When I was a kid, the Fourth of July was right up there with Christmas as far as holidays went. There was often a picnic at a county park a few miles from our home, and my mom always made a chocolate cake that had red, white and blue frosting that looked just like an American flag.That night, we’d join the huge crowd that made its way down to watch the fireworks and then hurry home to enjoy root beer floats and play with sparklers, while our folks watched from the porch, warning us to not poke our brothers and sisters with them. (Sometimes I wonder how my parents could be so dumb. We would have never in a million years thought to poke someone with a burning sparkler, but once we were told not to do it, it became so tempting.)
Most years, I have to work on the Fourth because we have to get the paper out, but we are going to press a day early this week, so I’ll have a rare summer holiday. I wonder if you can still buy sparklers?
The Bridgehampton Historical Society will open the Beebe Windmill, at the corner of Hildreth Avenue and Ocean Road, from 10 a.m. to noon on Saturday. The windmill is on the State and National Registers of Historic Places and is a town landmark as well. If you’ve never seen a real windmill, it’s worth a look. It will be open several more times this summer and tours can be arranged by appointment.
The artist Peter Spacek returns to lead a “Kids Cartooning Camp” being held in conjunction with the Charles Addams Foundation next week from Monday through Thursday from 9 a.m. to 2 p.m. at the society’s Archives Building at 2539A Montauk Highway. The cost is $200 and there are limited spaces left. (A second session is tentatively planned for August 19 to 22.) Kids will be grouped according to age and ability and there will be an exhibit of their work on the last day.
And don’t forget the society has two summer exhibits, “From Pastures to Putting: Bridgehampton’s Golfing Tradition,” at the Archives Building and “The Boarding House Era in Greater Bridgehampton” at the Corwith House.
Call 537-1088, visit www.bhmuseum.org, or email email@example.com for more information.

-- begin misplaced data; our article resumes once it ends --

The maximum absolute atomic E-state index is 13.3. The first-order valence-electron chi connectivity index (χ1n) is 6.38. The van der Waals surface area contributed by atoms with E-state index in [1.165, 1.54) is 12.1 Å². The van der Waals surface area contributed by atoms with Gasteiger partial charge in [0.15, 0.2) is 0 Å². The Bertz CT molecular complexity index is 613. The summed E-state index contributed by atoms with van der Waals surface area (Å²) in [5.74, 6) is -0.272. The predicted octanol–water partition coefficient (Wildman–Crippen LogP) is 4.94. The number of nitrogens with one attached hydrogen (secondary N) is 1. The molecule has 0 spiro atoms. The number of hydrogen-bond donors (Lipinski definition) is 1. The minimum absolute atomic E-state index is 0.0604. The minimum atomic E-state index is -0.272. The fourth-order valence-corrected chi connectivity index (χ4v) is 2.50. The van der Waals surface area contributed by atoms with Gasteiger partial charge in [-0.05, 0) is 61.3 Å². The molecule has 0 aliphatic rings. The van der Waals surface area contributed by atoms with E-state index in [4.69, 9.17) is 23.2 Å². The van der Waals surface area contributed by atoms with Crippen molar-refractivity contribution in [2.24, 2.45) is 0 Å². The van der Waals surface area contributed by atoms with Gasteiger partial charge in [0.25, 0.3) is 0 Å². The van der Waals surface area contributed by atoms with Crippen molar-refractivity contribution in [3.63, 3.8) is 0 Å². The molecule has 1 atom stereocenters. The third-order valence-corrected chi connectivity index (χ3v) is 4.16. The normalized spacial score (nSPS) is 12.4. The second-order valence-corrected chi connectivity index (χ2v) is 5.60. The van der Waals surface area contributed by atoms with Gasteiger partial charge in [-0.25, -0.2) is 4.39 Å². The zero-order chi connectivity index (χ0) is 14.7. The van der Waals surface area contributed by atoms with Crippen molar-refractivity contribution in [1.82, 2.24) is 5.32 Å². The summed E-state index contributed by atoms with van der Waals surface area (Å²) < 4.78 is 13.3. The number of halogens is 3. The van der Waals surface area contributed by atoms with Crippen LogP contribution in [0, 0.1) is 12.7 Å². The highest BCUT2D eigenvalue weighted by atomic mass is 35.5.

The Friends of the Hampton Library’s Fridays at Five lecture series kicks off this week with an appearance by Terrence McNally, whose most recent book is “Golden Age and Other Plays.” Lily Koppel, whose latest book is “The Astronaut Wives Club: A True Story,” speaks on July 12. Tickets are $15, and you can buy a series of four for $60.
The Friends’ annual fundraising cocktail party will be held from 6 to 8 p.m. on July 20 at the home of John and Cassie Pouschine on Farmview Drive in Sagaponack. Contact the library at 537-0015 for information about tickets and raffles.
Other library programs include a League of Women Voters open forum, “An Evening with Jay Schneiderman,” at 7 p.m. on Tuesday; a conversational Spanish class taught by Nancy Bagshaw starting Wednesday—the fee is $50 for eight sessions; and “There’s an App for That,” in which participants explore top-rated user-friendly applications for smart phones and tablets, Thursday, July 11, at 11 a.m.
For more information, call 537-0015 or pick up a copy of the library’s newsletter, “The Link.”
If you’d like to get out and about, join the Friends of the Long Pond Greenbelt for a “Grassland to Grassland Traverse” from 9 to 10:30 a.m. on Saturday. Meet at the South Fork Natural History Society Museum parking lot on the Bridgehampton Turnpike and be ready for a moderately-paced 2-mile hike from Vineyard Field to the grasslands of Poxabogue County Park. The leader, Dai Dayton, can be reached at (631) 745-0689.
The Friends will hold their monthly meeting at 6 p.m. on Monday at the Long Pond Greenbelt Nature Center at 1061 Bridgehampton Turnpike, (just north of Scuttlehole Road intersection on East side). After the meeting, at 7, Abdoul Samake will present his conservation/environmental education project from his native Mali. He will show images of the land and its people, waterways, indigenous plants, wildflowers, animals, story culture and music.
For more information, call (631) 745-0689.
Next Thursday, July 11, the Friends and the South Fork Natural History Museum will present “The Night Sky: Celestial Viewing” at 7 p.m. at the SOFO museum on the Turnpike. Leaders from the Custer Institute on the North Fork will offer a brief presentation, with topics on astronomy, telescopes and the celestial objects that can be seen. Then, weather permitting, telescopes will be available for viewing the heavens. Light refreshments will be served. This program is for adults and children age 8 and older. The rain date is Friday, July 12. To make a reservation call the museum at (631) 537-9735.
Bridge Gardens on Mitchell Lane will offer a photography workshop for teens on Wednesdays from July 10 through 24, from 3 to 4:30 p.m. The workshop will be led by Ellen Watson, and participants will learn skills in camera basics, use of natural light and fill flash, portraiture, composition, and photo editing, using their own cameras. A selection of student works will be on display at the gardens through the month of August. The fee is $15 per class and space is limited.
“Garden to Table for Children” will be offered next Thursday, July 11, from 2 to 3:30 p.m. Melissa Goleski will lead children in harvesting from the garden beds, preparing tasty snacks, and learning how easy it is to eat healthy every day. The fee is $5 per child and space is limited.
For reservations for either program, call the Peconic Land Trust at (631) 283-3195, extension 19, or send an email to Events@PeconicLandTrust.org.
Birthday greetings to my daughter Genevieve, who turns 19 on Thursday, July 11.